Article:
Corn turns to quicksand and a community turns to each other. That’s the story of Silo, a feature film bringing light to a danger on American farms: grain entrapment. (Grain bins account for 71 percent of confined-space incidents reported over the last 50 years, including 15 fatalities in 2018.) Originally inspired by the tragic true story of two Illinois teenagers, the movie depicts a small farm town that comes together to save a teen from a 50-foot-tall silo.
“A lot of the ‘fringe’ states don’t understand what’s happening in rural America. This film sets out to tell people,” says Quint Pottinger, whose New Haven, Ky., farm was used for production. “It says, ‘Here’s how far ag safety has come, and here’s how far it has to go.’ It also highlights a bigger mental health issue. Farmers face a lot of stressors (finances, time and weather, for example) to get things done, and they enter dangerous situations without even thinking about it.”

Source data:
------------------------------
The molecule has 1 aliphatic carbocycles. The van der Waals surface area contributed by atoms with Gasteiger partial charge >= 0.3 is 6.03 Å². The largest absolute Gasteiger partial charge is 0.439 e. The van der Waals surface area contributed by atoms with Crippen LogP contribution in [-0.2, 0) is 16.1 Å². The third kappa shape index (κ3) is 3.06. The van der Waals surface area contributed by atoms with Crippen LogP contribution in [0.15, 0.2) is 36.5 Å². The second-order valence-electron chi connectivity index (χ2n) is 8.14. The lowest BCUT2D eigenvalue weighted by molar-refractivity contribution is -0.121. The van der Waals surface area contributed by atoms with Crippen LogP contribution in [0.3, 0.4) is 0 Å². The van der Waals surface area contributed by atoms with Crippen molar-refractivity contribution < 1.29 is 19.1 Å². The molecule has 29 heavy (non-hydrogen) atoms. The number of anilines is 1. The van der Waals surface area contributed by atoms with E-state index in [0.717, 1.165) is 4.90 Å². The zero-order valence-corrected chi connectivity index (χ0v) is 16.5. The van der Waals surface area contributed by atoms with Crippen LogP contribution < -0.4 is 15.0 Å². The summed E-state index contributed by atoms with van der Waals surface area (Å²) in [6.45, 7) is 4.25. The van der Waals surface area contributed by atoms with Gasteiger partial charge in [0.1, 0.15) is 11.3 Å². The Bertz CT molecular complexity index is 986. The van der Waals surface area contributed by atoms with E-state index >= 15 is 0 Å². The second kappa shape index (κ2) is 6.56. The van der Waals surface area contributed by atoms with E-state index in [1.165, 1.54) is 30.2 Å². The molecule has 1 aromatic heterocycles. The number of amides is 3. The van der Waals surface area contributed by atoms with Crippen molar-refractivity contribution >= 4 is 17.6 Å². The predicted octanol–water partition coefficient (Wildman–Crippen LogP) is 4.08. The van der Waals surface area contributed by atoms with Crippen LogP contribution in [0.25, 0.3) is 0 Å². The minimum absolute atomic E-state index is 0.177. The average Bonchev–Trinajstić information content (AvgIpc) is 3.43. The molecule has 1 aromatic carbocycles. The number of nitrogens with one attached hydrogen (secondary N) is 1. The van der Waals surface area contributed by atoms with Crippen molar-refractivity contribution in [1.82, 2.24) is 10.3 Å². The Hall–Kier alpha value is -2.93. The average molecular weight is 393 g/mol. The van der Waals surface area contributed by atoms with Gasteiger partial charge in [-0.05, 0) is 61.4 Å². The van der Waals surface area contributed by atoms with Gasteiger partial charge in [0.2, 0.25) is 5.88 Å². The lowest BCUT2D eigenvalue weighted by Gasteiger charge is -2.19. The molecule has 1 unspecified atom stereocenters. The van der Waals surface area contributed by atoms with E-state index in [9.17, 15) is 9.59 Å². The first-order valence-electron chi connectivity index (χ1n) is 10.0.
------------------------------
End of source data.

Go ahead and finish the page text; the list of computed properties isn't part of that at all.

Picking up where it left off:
Pottinger, a former Kentucky state FFA president from the Larue County Chapter, also served as an advisor for the film, ensuring that farm tasks and processes were depicted accurately. “There wasn’t a whole lot of correcting, though,” he says. “They really did their homework to make it as authentic as possible to modern farm life.”
The film is available for community screenings and includes a post-show grain-handling safety discussion guide. To view the trailer and schedule an event, visit silothethefilm.com.